It's important to find a right way to deal with the feeling of worry if you have one. Forcing children to eat (and usually using those phrases that I put at the beginning) is simply hurting them. After things like that they'll associate meals with punishment, stress, sadness, not with something pleasant what eating should be, and then the problem with meals will actually appear because they won't want to even come to the table as they'll know what to expect. The thing is to be honest and to feel comfortable to talk about your own feelings that you have when your child doesn't eat. Very important is what is between you and your children because if you don't trust each other, then nothing will work.

Eating disorders are not found in nature. I believe that if left to their own devices, children will feel a hunger for those foods best suited to their continued growth, favoring what is healthy and refusing what is unhealthy (for example, Alicia who has menu with pancakes, ice-cream and all these sweet and delicious things and she orders fish, broccoli and fruit). At times they may consume a lot of one food while abstaining from other kinds, but over time an optimal  balance will be reached. The key here is that they be left to their own device--without interference.

During your next meal, consider all of the interactions between the child and others at the table. Does someone offer them food before they can survey the table and select what seems best to them? Does anyone look at the child or their plate with barely restrained anxiety? Does the child feel free to select and to not select any foods? Is there a threat, spoken or unspoken, that dessert will be withheld if other food isn't eaten? If so, what constitutes enough food and which kinds? Is the child free to leave the table if they prefer to abstain from dinner altogether? Or are they held in their seat by a silent threat? Is the child treated any differently from the other adults at the table? Does anyone touch their plate, silverware, or re-arrange their food? Are they expected to retrieve their own food when able? Are the sugary foods kept beyond the child's reach? Is the child truly autonomous at the table, or is it just an appearance?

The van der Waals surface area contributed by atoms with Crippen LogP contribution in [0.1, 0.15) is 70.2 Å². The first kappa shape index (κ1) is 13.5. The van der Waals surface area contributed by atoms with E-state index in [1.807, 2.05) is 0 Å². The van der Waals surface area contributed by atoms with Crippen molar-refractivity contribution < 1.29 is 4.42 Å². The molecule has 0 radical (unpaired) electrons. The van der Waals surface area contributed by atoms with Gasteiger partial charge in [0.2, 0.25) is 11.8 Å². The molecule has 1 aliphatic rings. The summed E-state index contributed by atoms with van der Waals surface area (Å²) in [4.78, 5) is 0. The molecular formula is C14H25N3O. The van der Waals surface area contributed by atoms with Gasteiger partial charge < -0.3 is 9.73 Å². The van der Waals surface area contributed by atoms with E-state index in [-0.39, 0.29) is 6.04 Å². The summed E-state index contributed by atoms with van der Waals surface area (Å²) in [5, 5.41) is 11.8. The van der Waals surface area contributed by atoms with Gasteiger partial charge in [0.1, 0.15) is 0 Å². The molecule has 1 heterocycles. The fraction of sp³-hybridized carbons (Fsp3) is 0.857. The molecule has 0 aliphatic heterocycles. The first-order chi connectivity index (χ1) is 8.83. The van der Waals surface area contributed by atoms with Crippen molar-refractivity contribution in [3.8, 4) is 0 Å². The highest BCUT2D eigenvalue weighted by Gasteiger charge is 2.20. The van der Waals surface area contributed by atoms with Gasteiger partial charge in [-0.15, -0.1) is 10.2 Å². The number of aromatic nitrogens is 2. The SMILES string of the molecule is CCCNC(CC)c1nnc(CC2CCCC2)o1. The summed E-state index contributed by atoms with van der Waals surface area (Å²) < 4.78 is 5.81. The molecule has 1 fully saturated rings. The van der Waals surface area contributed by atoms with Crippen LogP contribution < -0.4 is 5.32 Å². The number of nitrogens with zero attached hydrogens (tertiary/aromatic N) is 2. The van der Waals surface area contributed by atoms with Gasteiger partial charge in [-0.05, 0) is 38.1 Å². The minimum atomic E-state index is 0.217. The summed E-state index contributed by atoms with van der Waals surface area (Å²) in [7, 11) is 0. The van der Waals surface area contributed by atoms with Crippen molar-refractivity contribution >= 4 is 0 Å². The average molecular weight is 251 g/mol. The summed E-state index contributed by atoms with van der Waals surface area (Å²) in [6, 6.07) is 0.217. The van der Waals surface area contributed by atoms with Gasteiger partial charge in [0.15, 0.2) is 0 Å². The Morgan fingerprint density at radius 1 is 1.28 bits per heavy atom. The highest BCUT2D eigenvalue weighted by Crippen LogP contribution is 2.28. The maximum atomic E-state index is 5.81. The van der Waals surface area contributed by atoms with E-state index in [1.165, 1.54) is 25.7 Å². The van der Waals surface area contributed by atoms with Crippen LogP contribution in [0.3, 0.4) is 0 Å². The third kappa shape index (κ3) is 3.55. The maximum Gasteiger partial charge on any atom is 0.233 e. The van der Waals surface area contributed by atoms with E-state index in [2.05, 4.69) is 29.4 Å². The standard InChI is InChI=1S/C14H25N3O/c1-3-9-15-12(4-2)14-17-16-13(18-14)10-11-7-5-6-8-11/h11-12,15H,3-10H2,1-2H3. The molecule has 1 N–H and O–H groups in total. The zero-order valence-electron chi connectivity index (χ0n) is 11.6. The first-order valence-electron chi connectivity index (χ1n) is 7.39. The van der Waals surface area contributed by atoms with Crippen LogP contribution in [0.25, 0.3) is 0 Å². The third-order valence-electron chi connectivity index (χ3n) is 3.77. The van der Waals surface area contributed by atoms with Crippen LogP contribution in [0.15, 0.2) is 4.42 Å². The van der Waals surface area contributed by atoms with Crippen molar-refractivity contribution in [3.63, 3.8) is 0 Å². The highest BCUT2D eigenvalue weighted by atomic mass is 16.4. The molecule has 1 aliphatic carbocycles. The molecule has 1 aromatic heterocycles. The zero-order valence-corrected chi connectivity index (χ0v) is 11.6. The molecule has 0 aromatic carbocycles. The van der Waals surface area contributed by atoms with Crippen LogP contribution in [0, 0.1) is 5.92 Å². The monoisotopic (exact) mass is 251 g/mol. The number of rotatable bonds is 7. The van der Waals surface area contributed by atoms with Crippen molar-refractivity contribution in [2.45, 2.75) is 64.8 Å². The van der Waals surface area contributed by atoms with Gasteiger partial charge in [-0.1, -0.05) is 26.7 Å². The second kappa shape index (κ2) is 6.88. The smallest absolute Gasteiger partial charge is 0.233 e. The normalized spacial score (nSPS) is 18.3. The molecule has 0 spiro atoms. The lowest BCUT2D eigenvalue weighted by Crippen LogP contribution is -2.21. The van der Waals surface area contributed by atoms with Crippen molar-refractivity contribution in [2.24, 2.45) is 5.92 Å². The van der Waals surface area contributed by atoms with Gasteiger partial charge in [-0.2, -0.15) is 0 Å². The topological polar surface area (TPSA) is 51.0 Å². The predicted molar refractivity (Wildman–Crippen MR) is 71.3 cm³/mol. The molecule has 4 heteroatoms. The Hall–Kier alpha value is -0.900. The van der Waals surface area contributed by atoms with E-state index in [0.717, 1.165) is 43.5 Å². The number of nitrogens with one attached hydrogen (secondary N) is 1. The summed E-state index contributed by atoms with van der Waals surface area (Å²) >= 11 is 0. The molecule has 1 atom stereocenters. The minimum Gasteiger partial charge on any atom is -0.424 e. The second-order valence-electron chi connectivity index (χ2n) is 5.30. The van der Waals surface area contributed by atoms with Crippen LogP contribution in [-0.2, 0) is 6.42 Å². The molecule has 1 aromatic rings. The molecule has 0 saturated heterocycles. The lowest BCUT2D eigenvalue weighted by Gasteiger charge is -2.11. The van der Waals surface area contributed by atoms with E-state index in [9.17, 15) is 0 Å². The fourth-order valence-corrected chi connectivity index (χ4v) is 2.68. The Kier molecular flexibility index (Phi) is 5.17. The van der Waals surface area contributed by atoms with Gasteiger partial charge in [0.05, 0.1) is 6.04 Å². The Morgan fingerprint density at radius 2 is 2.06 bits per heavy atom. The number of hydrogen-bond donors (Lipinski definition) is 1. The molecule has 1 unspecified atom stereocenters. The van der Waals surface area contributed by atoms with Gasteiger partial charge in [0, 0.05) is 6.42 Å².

Once the child is back in full control of his or her own diet there will likely be problems for others. If you can resolve these problems without jeopardizing their newfound autonomy then everyone will win. A parent might worry when they see their child eating only chocolate for dinner. If honestly expressed it will sound something like this, "Billy, when you eat nothing but chocolate instead of your usual meal I worry that you'll get a stomach ache/get a cavity/lose your taste for real food/gain weight and I will then have to take you to a doctor/to a dentist/buy new clothes." While this expresses your concern you'll feel much better once it's been acknowledged. Tell your child that you want them to reflect, or repeat, what you've told them in their own words so that you can rest easier knowing that they have considered your concern. If they don't want to repeat it, you can express your continued uneasiness. There isn't anything more that can be done at this point. You might consider how frequently or how well you reflect your child's concerns. Continue to pursue this arrangement of reflecting each other as your level of stress prompts you. This process will happen more readily once your child understands that it is reciprocal and that it is vital to your own ability to deal with your concerns while granting him or her autonomy. Explain to them that the decision to change their behavior is theirs and that you want only to be heard.
Your child does not have to care about your concerns. Only when they trust (and this will be tested) that they are truly free to not care will they be at all disposed to genuinely care about your feelings. This is a quality of adult-child relationships that is very rare yet very rewarding.

In a few words, power and threats of power, manipulation, and dishonesty, considered by most as indispensable tools of parenthood, are in fact responsible for corrupting the genius of a child's inherent abilities to meet their own needs effectively. Not only is the child harmed, but neither can love flourish in such an environment.

Talk to you next time!
Aga & Nathan


  1. Ive been an aupair in Spain for 2 months and I remember all tears when parents or grandparents tired to feed children. I was giving them only breakfast and they usually didnt want to eat. Why? After breakfast they were eating two snacks! And it was in my host parents' opinion good. They had a big portions of noodles or rice on lunch then snacks again and then they were screaming and crying again during supper. As you wrote, snacks (chips, sweets) are for children sometimes like a normal meal. Maybe I should have talked with them one, two or three times more because in my opinion its the main reason why children have problem.

    1. Yeh, that's the thing. I don't think it was children's problem, they felt okay, they ate what they wanted and so. It was parents' problem.